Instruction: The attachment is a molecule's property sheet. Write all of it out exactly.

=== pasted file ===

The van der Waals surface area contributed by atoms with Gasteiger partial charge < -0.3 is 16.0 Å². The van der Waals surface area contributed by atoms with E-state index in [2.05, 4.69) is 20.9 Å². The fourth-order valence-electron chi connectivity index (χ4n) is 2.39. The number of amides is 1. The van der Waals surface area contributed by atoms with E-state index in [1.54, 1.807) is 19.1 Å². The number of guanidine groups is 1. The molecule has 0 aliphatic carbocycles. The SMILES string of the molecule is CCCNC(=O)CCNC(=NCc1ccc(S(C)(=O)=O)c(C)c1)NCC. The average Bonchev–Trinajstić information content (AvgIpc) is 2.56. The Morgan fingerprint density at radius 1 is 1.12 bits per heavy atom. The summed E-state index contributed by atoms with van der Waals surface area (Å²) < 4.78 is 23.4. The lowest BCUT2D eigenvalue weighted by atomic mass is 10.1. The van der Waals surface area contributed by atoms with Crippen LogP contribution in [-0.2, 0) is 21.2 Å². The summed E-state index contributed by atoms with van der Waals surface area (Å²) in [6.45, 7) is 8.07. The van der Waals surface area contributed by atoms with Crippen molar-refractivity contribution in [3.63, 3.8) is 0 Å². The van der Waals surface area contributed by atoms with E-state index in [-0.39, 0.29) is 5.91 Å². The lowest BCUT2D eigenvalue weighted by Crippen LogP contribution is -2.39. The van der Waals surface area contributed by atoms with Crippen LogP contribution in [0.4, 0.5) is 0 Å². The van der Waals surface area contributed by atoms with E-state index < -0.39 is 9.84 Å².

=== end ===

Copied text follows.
The van der Waals surface area contributed by atoms with Gasteiger partial charge < -0.3 is 16.0 Å². The van der Waals surface area contributed by atoms with E-state index in [2.05, 4.69) is 20.9 Å². The fourth-order valence-electron chi connectivity index (χ4n) is 2.39. The number of amides is 1. The van der Waals surface area contributed by atoms with E-state index in [1.54, 1.807) is 19.1 Å². The number of guanidine groups is 1. The molecule has 0 aliphatic carbocycles. The SMILES string of the molecule is CCCNC(=O)CCNC(=NCc1ccc(S(C)(=O)=O)c(C)c1)NCC. The average Bonchev–Trinajstić information content (AvgIpc) is 2.56. The Morgan fingerprint density at radius 1 is 1.12 bits per heavy atom. The summed E-state index contributed by atoms with van der Waals surface area (Å²) < 4.78 is 23.4. The lowest BCUT2D eigenvalue weighted by atomic mass is 10.1. The van der Waals surface area contributed by atoms with Crippen LogP contribution in [-0.2, 0) is 21.2 Å². The summed E-state index contributed by atoms with van der Waals surface area (Å²) in [6.45, 7) is 8.07. The van der Waals surface area contributed by atoms with Crippen molar-refractivity contribution in [3.63, 3.8) is 0 Å². The van der Waals surface area contributed by atoms with E-state index in [-0.39, 0.29) is 5.91 Å². The lowest BCUT2D eigenvalue weighted by Crippen LogP contribution is -2.39. The van der Waals surface area contributed by atoms with Crippen LogP contribution in [0.4, 0.5) is 0 Å². The van der Waals surface area contributed by atoms with E-state index < -0.39 is 9.84 Å².